Setting Up Your Own Private Ad Exchange
Private exchanges are still a good way for publishers to get in on the programmatic action.
By now you’re well aware of programmatic advertising and its effect on the market place. Publishers have also been setting up private exchanges that utilize many of the same elements of an open programmatic exchange, but allow them to offer one-to-one ad opportunities in a more exclusive setting. Here’s what a private exchange looks like and what’s involved in setting one up.
Private ad exchanges are still sold programmatically, but publishers have more control over pricing and who’s doing the buying. Brand marketers also know more about what they’re getting and that the inventory they’re buying is premium quality and appearing in a safe and trusted context.
“A private exchange is the ability to transact a digital spend in a one-to-one relationship with an advertiser,” says Mike Hannon, chief revenue officer at Purch. “You’re still doing it programmatically, but setting up a specific opportunity—size, audience and the part of the site. It’s a defined piece of inventory that you are negotiating with the agency or advertiser.”
Dana Caputo, director of programmatic ad operations at The Enthusiast Network, says private exchanges are typically open to hand-picked advertisers, which inherently limits scale. “It’s a good starting point because publishers can have control over how the inventory is accessed. Dollars are shifting in the market and advertisers are testing things out to see what works for them. If you’re not trying it out you could be losing out on potential opportunities.”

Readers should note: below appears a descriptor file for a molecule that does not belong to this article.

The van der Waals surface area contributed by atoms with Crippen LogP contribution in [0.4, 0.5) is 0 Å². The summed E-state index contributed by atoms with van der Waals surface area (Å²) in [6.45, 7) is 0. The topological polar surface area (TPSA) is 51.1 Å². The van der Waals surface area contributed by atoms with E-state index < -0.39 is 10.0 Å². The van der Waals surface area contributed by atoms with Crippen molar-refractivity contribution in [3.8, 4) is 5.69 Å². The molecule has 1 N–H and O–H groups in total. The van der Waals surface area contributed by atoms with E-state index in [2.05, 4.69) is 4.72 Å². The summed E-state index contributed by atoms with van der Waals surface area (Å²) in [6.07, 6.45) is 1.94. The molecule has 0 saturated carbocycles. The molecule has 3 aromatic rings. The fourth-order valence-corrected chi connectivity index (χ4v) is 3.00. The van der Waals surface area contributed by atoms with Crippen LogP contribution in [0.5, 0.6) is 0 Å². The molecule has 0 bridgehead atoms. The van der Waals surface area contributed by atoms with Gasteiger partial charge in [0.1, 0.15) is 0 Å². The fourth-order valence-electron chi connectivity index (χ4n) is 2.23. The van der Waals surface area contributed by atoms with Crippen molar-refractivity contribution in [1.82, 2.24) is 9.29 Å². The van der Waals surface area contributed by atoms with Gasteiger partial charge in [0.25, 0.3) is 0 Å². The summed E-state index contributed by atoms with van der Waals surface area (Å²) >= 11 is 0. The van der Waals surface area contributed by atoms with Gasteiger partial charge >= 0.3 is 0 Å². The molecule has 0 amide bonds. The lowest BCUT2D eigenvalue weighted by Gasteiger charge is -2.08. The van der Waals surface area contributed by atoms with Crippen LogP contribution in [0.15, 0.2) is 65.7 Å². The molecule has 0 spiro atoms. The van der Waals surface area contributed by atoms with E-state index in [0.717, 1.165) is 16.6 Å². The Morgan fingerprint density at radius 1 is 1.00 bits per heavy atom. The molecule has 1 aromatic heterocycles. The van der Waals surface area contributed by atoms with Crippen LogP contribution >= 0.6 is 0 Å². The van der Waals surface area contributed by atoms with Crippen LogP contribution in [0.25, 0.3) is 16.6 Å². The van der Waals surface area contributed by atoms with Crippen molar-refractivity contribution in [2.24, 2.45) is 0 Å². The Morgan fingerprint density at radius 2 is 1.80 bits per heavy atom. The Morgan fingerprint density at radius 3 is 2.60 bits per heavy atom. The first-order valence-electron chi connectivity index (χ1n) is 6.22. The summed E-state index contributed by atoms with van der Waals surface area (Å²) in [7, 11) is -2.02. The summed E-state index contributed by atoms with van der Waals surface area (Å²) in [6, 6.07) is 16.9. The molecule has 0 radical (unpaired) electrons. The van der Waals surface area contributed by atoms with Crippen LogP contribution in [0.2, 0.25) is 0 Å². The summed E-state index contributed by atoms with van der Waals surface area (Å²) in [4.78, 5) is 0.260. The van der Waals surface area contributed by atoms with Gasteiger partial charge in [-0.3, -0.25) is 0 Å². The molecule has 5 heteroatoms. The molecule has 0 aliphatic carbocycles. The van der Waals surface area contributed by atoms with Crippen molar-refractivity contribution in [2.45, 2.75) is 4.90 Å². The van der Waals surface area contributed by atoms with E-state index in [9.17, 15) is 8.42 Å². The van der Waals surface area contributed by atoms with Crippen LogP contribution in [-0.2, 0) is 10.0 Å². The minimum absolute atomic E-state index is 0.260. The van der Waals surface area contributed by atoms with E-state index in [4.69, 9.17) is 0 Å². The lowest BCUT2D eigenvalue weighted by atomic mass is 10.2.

But even if the scale is more limited than an open exchange where anyone can bid on inventory, Hannon says publishers can still grow their pool of private exchange partners. “There is a ton of revenue transacting in private marketplaces, tens of billions of dollars. If you’re not playing in that you’re simply losing out on that opportunity. We take a little bit of a different approach. We look every single day at who is buying our inventory [on the open exchange]. That allows us to go back to the brand and look at how we can get them into the private marketplace.”
While endemic advertisers are an obvious first choice for the invite-only private exchange, publishers should pay close attention to different audience segments that might open up revenue opportunities for non-endemics. “We’re obviously targeting endemic clients,” says Hannon, “but I’ll tell you right now we have non-endemic buyers as well. We can identify different pockets of an audience that might be attractive to a non-endemic advertiser where a direct or open exchange deal might not be as likely.”
Private exchanges are a bit of a hybrid when it comes to pricing. They can still be auction-based, or a preferred deal, but their exclusivity necessitates negotiated rates. Publishers can set a floor price for protection, but simply letting buyers bid on inventory won’t necessarily maximize yield. “A preferred deal is one-to-one,” says Caputo. “Advertisers adjust their spend minute by minute. Have an ongoing conversation with them. You may see one advertiser doing really well and from there you can customize the pricing by showing them the audience data. There’s a lot more opportunity than setting it and forgetting it.”
Also, PEs use different ad inventory that’s not just available to anyone. “There is a lot of inventory that publishers might put on a private exchange that’s not available on an open exchange,” adds Caputo. “Inventory that’s considered more valuable than standard IAB units. The goal is to use units that bring in higher CPMs.”
CPMs vary, says Hannon, based on demand but the publisher has more control in a private exchange.